Get Up and Go to Abaco, Then Lie Back and Enjoy It

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Simply mention you are going to the Bahamas and then stand back and watch the predictable reaction of friends and family as they exhibit an unattractive mix of astonished disbelief and undiluted envy. The fact that these inoffensive islands lying just off the southern tip of Florida have come to be synonymous with self-indulgence, extravagance and high-living is perhaps partly due to the popular perception of them as a tropical tax haven providing a perfect playground for the super rich and hugely famous.

Well, the advent of the Abaco Club a few years back certainly did nothing to alter this image as its unashamed upmarket appeal is to the fabulously wealthy seeking luxurious exclusivity. Peter de Savary, the Club’s founder, knows what the well-heeled want and so he created a string of top-notch boltholes including Skibo Castle in Scotland.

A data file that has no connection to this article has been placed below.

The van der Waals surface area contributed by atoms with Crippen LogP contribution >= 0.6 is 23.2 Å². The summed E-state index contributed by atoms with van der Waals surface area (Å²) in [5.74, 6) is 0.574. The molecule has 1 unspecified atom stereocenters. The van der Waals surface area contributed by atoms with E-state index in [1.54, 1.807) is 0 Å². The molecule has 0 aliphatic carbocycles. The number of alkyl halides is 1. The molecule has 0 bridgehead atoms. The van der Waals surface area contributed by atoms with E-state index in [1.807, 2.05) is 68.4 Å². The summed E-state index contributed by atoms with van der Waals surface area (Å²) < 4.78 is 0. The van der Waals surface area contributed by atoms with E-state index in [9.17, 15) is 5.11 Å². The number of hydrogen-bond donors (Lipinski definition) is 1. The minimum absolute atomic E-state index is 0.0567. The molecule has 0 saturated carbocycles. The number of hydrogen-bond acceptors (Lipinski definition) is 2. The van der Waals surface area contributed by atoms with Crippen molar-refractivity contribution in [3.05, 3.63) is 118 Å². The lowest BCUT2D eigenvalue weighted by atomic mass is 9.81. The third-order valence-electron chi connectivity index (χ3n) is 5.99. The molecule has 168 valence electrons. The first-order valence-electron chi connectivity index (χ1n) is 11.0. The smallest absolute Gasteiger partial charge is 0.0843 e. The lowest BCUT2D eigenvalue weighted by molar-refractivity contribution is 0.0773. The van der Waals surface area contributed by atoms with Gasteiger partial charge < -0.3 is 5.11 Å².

Exclusivity Is Vital

The formula he employs is surprisingly simple. Find a fabulous site in a spectacular setting well away from the great unwashed; create quality accommodation that combines comfort with something distinctly different; provide a rich array of activities to ensure your guests are always happily occupied; generate a supremely relaxed and friendly atmosphere; and, finally, price it beyond the reach of common folk to keep it exceedingly private, gloriously quiet and frightfully exclusive. De Savary knew what his rich clients wanted and gave it to them with coconuts at the Abaco Club.

Although the name has been re-fashioned so that’s it’s now known as the Abaco Club on Winding Bay and the property was recently acquired by Southworth Development, a company based in Massachusetts, the glorious experience has not changed at all.

Scottish Equatorial?

Whereas fishing, walking, tennis, cycling, snorkelling and sailing are important ingredients in the overall mix, golf is clearly the key component and a large chunk of the sizeable investment that has been sunk into this previously undiscovered 453-acre corner of the charming island of Great Abaco helped create an outstanding course.